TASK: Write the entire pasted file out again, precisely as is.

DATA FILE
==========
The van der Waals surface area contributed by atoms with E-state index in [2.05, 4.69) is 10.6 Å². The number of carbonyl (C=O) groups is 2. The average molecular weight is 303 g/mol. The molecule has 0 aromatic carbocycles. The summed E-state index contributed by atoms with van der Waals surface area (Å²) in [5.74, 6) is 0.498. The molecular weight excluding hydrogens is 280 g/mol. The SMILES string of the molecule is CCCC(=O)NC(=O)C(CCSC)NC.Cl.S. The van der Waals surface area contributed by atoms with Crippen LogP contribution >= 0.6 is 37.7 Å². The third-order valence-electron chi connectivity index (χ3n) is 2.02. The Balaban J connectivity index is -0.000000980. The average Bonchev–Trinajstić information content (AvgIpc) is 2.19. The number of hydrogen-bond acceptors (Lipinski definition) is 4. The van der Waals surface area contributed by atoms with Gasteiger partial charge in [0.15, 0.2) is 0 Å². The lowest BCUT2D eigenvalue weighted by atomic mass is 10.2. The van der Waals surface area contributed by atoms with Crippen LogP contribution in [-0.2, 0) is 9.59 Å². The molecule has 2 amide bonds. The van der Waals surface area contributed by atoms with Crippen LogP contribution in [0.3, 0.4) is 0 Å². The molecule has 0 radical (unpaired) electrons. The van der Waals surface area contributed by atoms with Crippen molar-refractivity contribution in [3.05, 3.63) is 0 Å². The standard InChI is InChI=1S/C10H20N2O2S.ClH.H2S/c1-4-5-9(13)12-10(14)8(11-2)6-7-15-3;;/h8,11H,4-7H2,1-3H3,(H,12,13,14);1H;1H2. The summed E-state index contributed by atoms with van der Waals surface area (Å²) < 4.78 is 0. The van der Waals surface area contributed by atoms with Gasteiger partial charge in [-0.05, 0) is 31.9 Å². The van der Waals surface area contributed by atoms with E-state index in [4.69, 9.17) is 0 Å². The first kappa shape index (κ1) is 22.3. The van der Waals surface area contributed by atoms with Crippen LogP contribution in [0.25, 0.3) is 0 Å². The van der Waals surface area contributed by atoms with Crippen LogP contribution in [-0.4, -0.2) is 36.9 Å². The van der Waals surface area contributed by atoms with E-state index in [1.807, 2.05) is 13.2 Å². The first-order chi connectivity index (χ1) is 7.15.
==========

The van der Waals surface area contributed by atoms with E-state index in [2.05, 4.69) is 10.6 Å². The number of carbonyl (C=O) groups is 2. The average molecular weight is 303 g/mol. The molecule has 0 aromatic carbocycles. The summed E-state index contributed by atoms with van der Waals surface area (Å²) in [5.74, 6) is 0.498. The molecular weight excluding hydrogens is 280 g/mol. The SMILES string of the molecule is CCCC(=O)NC(=O)C(CCSC)NC.Cl.S. The van der Waals surface area contributed by atoms with Crippen LogP contribution >= 0.6 is 37.7 Å². The third-order valence-electron chi connectivity index (χ3n) is 2.02. The Balaban J connectivity index is -0.000000980. The average Bonchev–Trinajstić information content (AvgIpc) is 2.19. The number of hydrogen-bond acceptors (Lipinski definition) is 4. The van der Waals surface area contributed by atoms with Gasteiger partial charge in [0.15, 0.2) is 0 Å². The lowest BCUT2D eigenvalue weighted by atomic mass is 10.2. The van der Waals surface area contributed by atoms with Crippen LogP contribution in [-0.2, 0) is 9.59 Å². The molecule has 2 amide bonds. The van der Waals surface area contributed by atoms with Crippen LogP contribution in [0.3, 0.4) is 0 Å². The molecule has 0 radical (unpaired) electrons. The van der Waals surface area contributed by atoms with Crippen molar-refractivity contribution in [3.05, 3.63) is 0 Å². The standard InChI is InChI=1S/C10H20N2O2S.ClH.H2S/c1-4-5-9(13)12-10(14)8(11-2)6-7-15-3;;/h8,11H,4-7H2,1-3H3,(H,12,13,14);1H;1H2. The summed E-state index contributed by atoms with van der Waals surface area (Å²) < 4.78 is 0. The van der Waals surface area contributed by atoms with Gasteiger partial charge in [-0.05, 0) is 31.9 Å². The van der Waals surface area contributed by atoms with E-state index in [4.69, 9.17) is 0 Å². The first kappa shape index (κ1) is 22.3. The van der Waals surface area contributed by atoms with Crippen LogP contribution in [0.25, 0.3) is 0 Å². The van der Waals surface area contributed by atoms with Crippen LogP contribution in [-0.4, -0.2) is 36.9 Å². The van der Waals surface area contributed by atoms with E-state index in [1.807, 2.05) is 13.2 Å². The first-order chi connectivity index (χ1) is 7.15.